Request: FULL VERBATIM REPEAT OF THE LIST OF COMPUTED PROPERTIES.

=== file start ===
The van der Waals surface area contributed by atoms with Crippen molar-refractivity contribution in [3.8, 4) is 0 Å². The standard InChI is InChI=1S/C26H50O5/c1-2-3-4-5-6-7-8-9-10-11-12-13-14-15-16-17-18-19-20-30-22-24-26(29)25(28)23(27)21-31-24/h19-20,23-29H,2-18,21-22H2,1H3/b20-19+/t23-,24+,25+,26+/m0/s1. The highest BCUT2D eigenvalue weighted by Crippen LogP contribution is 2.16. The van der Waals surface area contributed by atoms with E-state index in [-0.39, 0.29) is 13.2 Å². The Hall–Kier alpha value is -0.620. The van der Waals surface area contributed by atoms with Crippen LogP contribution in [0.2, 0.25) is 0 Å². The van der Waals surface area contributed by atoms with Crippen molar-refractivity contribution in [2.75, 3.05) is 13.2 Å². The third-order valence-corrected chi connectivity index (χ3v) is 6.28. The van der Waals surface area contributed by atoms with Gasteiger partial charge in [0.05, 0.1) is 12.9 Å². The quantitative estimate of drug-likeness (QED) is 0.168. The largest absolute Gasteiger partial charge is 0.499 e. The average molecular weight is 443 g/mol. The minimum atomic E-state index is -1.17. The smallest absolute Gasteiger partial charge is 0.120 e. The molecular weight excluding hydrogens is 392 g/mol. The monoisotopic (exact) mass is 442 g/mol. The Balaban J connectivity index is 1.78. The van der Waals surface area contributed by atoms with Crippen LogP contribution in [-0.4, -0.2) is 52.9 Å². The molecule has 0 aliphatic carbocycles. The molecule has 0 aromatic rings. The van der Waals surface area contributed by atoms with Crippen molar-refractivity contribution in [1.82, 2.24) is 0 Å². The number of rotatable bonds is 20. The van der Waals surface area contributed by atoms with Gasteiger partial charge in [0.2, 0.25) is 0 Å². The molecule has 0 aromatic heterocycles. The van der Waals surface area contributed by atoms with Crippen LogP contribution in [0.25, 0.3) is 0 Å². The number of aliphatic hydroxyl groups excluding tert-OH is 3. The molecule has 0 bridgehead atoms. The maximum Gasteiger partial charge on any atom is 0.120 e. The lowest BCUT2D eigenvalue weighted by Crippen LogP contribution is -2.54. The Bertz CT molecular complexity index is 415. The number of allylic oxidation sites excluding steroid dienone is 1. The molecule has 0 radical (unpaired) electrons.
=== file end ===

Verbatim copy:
The van der Waals surface area contributed by atoms with Crippen molar-refractivity contribution in [3.8, 4) is 0 Å². The standard InChI is InChI=1S/C26H50O5/c1-2-3-4-5-6-7-8-9-10-11-12-13-14-15-16-17-18-19-20-30-22-24-26(29)25(28)23(27)21-31-24/h19-20,23-29H,2-18,21-22H2,1H3/b20-19+/t23-,24+,25+,26+/m0/s1. The highest BCUT2D eigenvalue weighted by Crippen LogP contribution is 2.16. The van der Waals surface area contributed by atoms with E-state index in [-0.39, 0.29) is 13.2 Å². The Hall–Kier alpha value is -0.620. The van der Waals surface area contributed by atoms with Crippen LogP contribution in [0.2, 0.25) is 0 Å². The van der Waals surface area contributed by atoms with Crippen molar-refractivity contribution in [2.75, 3.05) is 13.2 Å². The third-order valence-corrected chi connectivity index (χ3v) is 6.28. The van der Waals surface area contributed by atoms with Gasteiger partial charge in [0.05, 0.1) is 12.9 Å². The quantitative estimate of drug-likeness (QED) is 0.168. The largest absolute Gasteiger partial charge is 0.499 e. The average molecular weight is 443 g/mol. The minimum atomic E-state index is -1.17. The smallest absolute Gasteiger partial charge is 0.120 e. The molecular weight excluding hydrogens is 392 g/mol. The monoisotopic (exact) mass is 442 g/mol. The Balaban J connectivity index is 1.78. The van der Waals surface area contributed by atoms with Crippen LogP contribution in [-0.4, -0.2) is 52.9 Å². The molecule has 0 aliphatic carbocycles. The molecule has 0 aromatic rings. The van der Waals surface area contributed by atoms with Crippen molar-refractivity contribution in [1.82, 2.24) is 0 Å². The number of rotatable bonds is 20. The van der Waals surface area contributed by atoms with Gasteiger partial charge in [0.2, 0.25) is 0 Å². The molecule has 0 aromatic heterocycles. The van der Waals surface area contributed by atoms with Crippen LogP contribution in [0.25, 0.3) is 0 Å². The number of aliphatic hydroxyl groups excluding tert-OH is 3. The molecule has 0 bridgehead atoms. The maximum Gasteiger partial charge on any atom is 0.120 e. The lowest BCUT2D eigenvalue weighted by Crippen LogP contribution is -2.54. The Bertz CT molecular complexity index is 415. The number of allylic oxidation sites excluding steroid dienone is 1. The molecule has 0 radical (unpaired) electrons.